Table VIII also illustrates the impact of changing the dolomite:sepiolite ratio on the physical properties of the additive combinations. The data reported is for microspheres which have all been calcined, but not steamed.

As the dolomite content of the additive increases from 30 to 70%, there is a linear decrease in surface area, which accompanied by a corresponding non-linear increase in apparent bulk density. Likewise over the same range studied, pore volume declines at higher dolomite content, but the mean pore diameter changes very little.

This data has important implications in terms of manufacturing flexibility. Dolomite is an inexpensive, ubiquitous, abundant mineral, hence if used at higher loadings it can opportunely affect additive manufacturing cost. Enhanced dolomite content also improves particle average bulk density (ABD) which is important for additive retention and fluidization in an operating FCC unit. It needs be mentioned that this data was obtained using a small laboratory sized spray dryer. Commercial experience indicates that with the higher drying temperatures and longer residence times available in commercial dryers, particles with further improvements in particle integrity are likely to be realized. Thus, in summary, the dolomite:sepiolite ratio can be manipulated over the range studied for cost or physical property enhancement without impeding catalytic or vanadium passivation activity.

EXAMPLE 1 Variation of Additive Content

Because of its high efficiency for scavenging vanadium, the instant invention can be utilized at reasonably low levels in terms of percent of catalyst inventory. This is illustrated in Table IX. Commercial Catalyst 1 was again employed as the active host catalyst and was diluted/blended with Additive B at levels ranging from 2 to 20%. Portions of these blends were steam deactivated at 1450 F and MAT evaluated under conditions previously stated. The remaining materials were each poisoned with 5000 ppm vanadium (incipient wetness), steam deactivated, and also MAT evaluated (per Test Procedure L).

The data in Table IX for the fresh, steam deactivated catalysts in the absence of vanadium show the expected decline in activity as a function of dilution level, since the dolomite:sepiolite in its own right has negligible cracking activity. On the other hand, at 5000 ppm vanadium, the presence of as little as 2% additive B begins to impart some vanadium tolerance, i.e., relative activity retention approaches 60% as compared to 50% for the unprotected commercial catalyst. This is accompanied with attendant improvements in yield -- enhanced gasoline yields, and a drop in carbon and hydrogen production. Activity and yield improvements continue until above 5% whereupon they tend to line out.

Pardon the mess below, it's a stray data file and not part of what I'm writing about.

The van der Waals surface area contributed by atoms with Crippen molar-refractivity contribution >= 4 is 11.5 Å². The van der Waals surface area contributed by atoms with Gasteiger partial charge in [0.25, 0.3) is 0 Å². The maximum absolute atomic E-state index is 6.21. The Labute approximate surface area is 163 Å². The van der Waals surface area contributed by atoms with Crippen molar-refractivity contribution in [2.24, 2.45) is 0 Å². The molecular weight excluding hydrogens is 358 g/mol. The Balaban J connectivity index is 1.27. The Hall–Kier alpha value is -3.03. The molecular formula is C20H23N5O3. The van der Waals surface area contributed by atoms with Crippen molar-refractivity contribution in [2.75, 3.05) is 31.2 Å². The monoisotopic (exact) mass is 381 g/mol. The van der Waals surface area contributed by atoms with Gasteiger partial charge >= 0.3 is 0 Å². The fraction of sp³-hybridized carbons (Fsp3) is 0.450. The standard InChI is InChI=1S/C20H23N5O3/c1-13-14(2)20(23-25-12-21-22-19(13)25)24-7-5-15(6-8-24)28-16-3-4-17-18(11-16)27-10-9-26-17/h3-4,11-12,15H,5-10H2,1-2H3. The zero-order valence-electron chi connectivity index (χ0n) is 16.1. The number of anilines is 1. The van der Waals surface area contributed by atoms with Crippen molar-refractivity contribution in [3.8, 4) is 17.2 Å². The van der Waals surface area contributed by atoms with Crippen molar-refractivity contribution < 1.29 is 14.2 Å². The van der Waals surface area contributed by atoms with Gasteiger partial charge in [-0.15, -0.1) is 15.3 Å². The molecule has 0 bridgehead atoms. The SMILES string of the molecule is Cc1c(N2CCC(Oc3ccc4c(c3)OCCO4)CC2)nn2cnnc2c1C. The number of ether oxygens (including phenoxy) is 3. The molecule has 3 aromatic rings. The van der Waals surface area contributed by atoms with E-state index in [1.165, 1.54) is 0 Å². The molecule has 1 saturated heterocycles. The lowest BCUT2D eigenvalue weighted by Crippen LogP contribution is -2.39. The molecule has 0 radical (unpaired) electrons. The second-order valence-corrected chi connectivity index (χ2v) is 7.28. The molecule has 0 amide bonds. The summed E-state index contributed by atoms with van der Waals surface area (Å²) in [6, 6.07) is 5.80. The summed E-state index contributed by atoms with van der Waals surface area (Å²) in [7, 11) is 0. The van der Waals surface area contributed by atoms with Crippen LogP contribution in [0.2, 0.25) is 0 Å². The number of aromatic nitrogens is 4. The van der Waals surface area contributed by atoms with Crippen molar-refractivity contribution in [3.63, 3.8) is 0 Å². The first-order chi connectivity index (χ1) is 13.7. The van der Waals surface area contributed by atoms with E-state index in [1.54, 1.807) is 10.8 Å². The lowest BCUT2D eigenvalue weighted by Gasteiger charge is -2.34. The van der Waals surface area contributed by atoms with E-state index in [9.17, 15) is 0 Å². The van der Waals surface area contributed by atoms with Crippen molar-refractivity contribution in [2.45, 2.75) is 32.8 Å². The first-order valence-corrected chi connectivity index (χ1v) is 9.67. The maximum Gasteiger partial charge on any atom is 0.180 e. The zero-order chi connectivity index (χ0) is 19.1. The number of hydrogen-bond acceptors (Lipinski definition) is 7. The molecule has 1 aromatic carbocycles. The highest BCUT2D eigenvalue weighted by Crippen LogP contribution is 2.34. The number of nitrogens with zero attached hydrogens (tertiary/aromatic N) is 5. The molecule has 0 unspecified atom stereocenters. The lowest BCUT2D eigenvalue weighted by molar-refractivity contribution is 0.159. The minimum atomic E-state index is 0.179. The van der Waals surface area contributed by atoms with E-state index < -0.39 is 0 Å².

This ability to maintain unit performance at low levels of addition allows the passivation agent to become more cost effective. Thus, when used in conjunction with conventional cracking catalysts, a smaller loss of front end catalyst activity is expected than would be encountered with previous passivation technologies.

              TABLE IX______________________________________    Fresh, Steam Deactivated CatalystCatalyst 1:Wt %       100     96     95   92.5 90   85   80Additive B Wt %      0       2      5    7.5  10   15   20MAT Conv.  65      64     63   62   60   60   59WT %:Activity:* 1.84    1.79   1.70 1.65 1.49 1.51 1.46    5000 ppm VMAT Conv.  49      51     55   55   52   53   55WT %Activity   0.94    1.06   1.23 1.21 1.09 1.13 1.2Relative   0.51    0.59   0.72 0.73 0.73 0.75 0.85Activity.sup.(1)C5-430:    37      40     43   43   41   42   43H2:        0.52    0.33   0.30 0.25 0.24 0.23 0.23Coke:      4.1     3.4    3.1  3.1  2.8  3.0  2.9H2 /CH4      1.52    1.0    0.83 0.86 0.78 0.73 0.66______________________________________ .sup.(1) Kinetic activity at 5000 ppm V/kinetic activity at 0 ppm V.
Test Procedure P

Additive content data has also been obtained with catalysts that have been FFBC aged in the presence of vanadium in order to examine them with a truer simulation of the FCC process (4000 ppm vanadium, 50 cycles, 1030 F reactor, 1400 regenerator). The catalysts were formulated by diluting a Catalyst 3, very high zeolite containing microspheroidal material, to a net 35% ultra-stable "Y" content, using as diluents various amounts of dolomite:sepiolite Additive 1B" augmented with a third additive, which was an inert material having little passivation ability. Each of the component materials was individually steam deactivated at 1450 F, prior to blending. The particular batch of dolomite:sepiolite used was additive H, made by a larger scale preparation of Additive B.

The results are listed in Table X. As level of addition of the passivating agent is increased, there is a corresponding increase in conversion and kinetic activity compared to the unprotected reference catalyst. Gasoline yield also rises, whereas coke and hydrogen production, and hydrogen to CH4 ratios decline indicating that vanadium's secondary dehydrogenation activity is being mitigated.

A general overall increase in conversion was noted in these tests when comparing the host catalyst and catalyst systems containing the additive (as compared to the earlier example with impregnated vanadium). One of the reasons is that the fresh catalyst activity also increases. In terms of preservation of initial activity, the passivated catalysts average about 85%, while the host catalyst retains 77%. The reason for the more subtle effects observed in this cyclic deposition series, is that only part of the vanadium participates in the vapor transfer poisoning mechanism. Thus these data better mimic actual commercial practice. Vanadium deposition by the incipient wetness and subsequent steaming tends to exaggerate the vapor transfer effect, causing more substantial catalyst deactivation than would actually be experienced.